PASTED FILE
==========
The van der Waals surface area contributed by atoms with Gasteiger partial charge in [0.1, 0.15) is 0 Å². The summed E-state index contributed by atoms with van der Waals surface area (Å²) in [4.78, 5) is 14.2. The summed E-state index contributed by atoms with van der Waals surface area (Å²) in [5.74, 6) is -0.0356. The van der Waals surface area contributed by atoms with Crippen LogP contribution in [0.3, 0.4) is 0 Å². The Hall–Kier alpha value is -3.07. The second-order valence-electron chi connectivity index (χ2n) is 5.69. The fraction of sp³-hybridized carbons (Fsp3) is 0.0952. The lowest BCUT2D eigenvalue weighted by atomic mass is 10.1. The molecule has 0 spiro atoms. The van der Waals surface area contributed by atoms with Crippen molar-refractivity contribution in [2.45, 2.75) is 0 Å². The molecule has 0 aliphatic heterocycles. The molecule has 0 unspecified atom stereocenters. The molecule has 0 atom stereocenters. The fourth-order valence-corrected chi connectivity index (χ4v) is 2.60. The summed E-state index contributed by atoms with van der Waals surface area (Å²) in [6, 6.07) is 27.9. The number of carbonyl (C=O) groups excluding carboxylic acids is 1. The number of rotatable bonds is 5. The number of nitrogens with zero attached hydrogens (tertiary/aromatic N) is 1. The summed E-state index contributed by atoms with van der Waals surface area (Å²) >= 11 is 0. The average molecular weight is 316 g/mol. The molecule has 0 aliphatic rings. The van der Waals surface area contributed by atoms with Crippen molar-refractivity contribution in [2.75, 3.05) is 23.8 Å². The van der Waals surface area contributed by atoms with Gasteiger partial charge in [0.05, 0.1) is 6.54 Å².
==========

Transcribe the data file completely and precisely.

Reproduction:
The van der Waals surface area contributed by atoms with Gasteiger partial charge in [0.1, 0.15) is 0 Å². The summed E-state index contributed by atoms with van der Waals surface area (Å²) in [4.78, 5) is 14.2. The summed E-state index contributed by atoms with van der Waals surface area (Å²) in [5.74, 6) is -0.0356. The van der Waals surface area contributed by atoms with Crippen LogP contribution in [0.3, 0.4) is 0 Å². The Hall–Kier alpha value is -3.07. The second-order valence-electron chi connectivity index (χ2n) is 5.69. The fraction of sp³-hybridized carbons (Fsp3) is 0.0952. The lowest BCUT2D eigenvalue weighted by atomic mass is 10.1. The molecule has 0 spiro atoms. The van der Waals surface area contributed by atoms with Crippen molar-refractivity contribution in [2.45, 2.75) is 0 Å². The molecule has 0 aliphatic heterocycles. The molecule has 0 unspecified atom stereocenters. The molecule has 0 atom stereocenters. The fourth-order valence-corrected chi connectivity index (χ4v) is 2.60. The summed E-state index contributed by atoms with van der Waals surface area (Å²) in [6, 6.07) is 27.9. The number of carbonyl (C=O) groups excluding carboxylic acids is 1. The number of rotatable bonds is 5. The number of nitrogens with zero attached hydrogens (tertiary/aromatic N) is 1. The summed E-state index contributed by atoms with van der Waals surface area (Å²) >= 11 is 0. The average molecular weight is 316 g/mol. The molecule has 0 aliphatic rings. The van der Waals surface area contributed by atoms with Crippen molar-refractivity contribution in [2.75, 3.05) is 23.8 Å². The van der Waals surface area contributed by atoms with Gasteiger partial charge in [0.05, 0.1) is 6.54 Å².